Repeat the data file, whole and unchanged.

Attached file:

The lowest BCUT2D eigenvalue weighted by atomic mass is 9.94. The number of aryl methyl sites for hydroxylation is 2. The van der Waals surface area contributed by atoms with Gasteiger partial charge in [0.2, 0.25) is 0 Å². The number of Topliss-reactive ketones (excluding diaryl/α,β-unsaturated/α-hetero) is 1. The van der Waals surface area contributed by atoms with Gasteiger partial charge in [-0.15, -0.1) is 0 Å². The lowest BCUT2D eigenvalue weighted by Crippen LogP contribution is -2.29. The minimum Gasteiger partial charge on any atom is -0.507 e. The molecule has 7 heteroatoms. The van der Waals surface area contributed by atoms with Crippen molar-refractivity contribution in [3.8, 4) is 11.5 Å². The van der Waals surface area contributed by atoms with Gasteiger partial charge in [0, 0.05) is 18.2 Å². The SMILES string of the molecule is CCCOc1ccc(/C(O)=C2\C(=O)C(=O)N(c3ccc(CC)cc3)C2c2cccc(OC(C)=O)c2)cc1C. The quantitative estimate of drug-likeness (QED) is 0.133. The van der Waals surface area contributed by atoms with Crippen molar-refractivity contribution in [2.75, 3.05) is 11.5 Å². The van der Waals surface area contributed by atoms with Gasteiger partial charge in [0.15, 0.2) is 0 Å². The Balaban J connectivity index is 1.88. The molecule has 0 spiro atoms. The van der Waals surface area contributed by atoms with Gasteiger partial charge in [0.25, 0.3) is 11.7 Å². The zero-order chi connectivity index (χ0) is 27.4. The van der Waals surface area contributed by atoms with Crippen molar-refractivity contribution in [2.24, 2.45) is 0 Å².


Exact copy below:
The lowest BCUT2D eigenvalue weighted by atomic mass is 9.94. The number of aryl methyl sites for hydroxylation is 2. The van der Waals surface area contributed by atoms with Gasteiger partial charge in [0.2, 0.25) is 0 Å². The number of Topliss-reactive ketones (excluding diaryl/α,β-unsaturated/α-hetero) is 1. The van der Waals surface area contributed by atoms with Gasteiger partial charge in [-0.15, -0.1) is 0 Å². The lowest BCUT2D eigenvalue weighted by Crippen LogP contribution is -2.29. The minimum Gasteiger partial charge on any atom is -0.507 e. The molecule has 7 heteroatoms. The van der Waals surface area contributed by atoms with Crippen molar-refractivity contribution in [3.8, 4) is 11.5 Å². The van der Waals surface area contributed by atoms with Gasteiger partial charge in [0, 0.05) is 18.2 Å². The SMILES string of the molecule is CCCOc1ccc(/C(O)=C2\C(=O)C(=O)N(c3ccc(CC)cc3)C2c2cccc(OC(C)=O)c2)cc1C. The quantitative estimate of drug-likeness (QED) is 0.133. The van der Waals surface area contributed by atoms with Crippen molar-refractivity contribution in [2.75, 3.05) is 11.5 Å². The van der Waals surface area contributed by atoms with Gasteiger partial charge in [0.15, 0.2) is 0 Å². The Balaban J connectivity index is 1.88. The molecule has 0 spiro atoms. The van der Waals surface area contributed by atoms with Gasteiger partial charge in [0.25, 0.3) is 11.7 Å². The zero-order chi connectivity index (χ0) is 27.4. The van der Waals surface area contributed by atoms with Crippen molar-refractivity contribution in [2.24, 2.45) is 0 Å².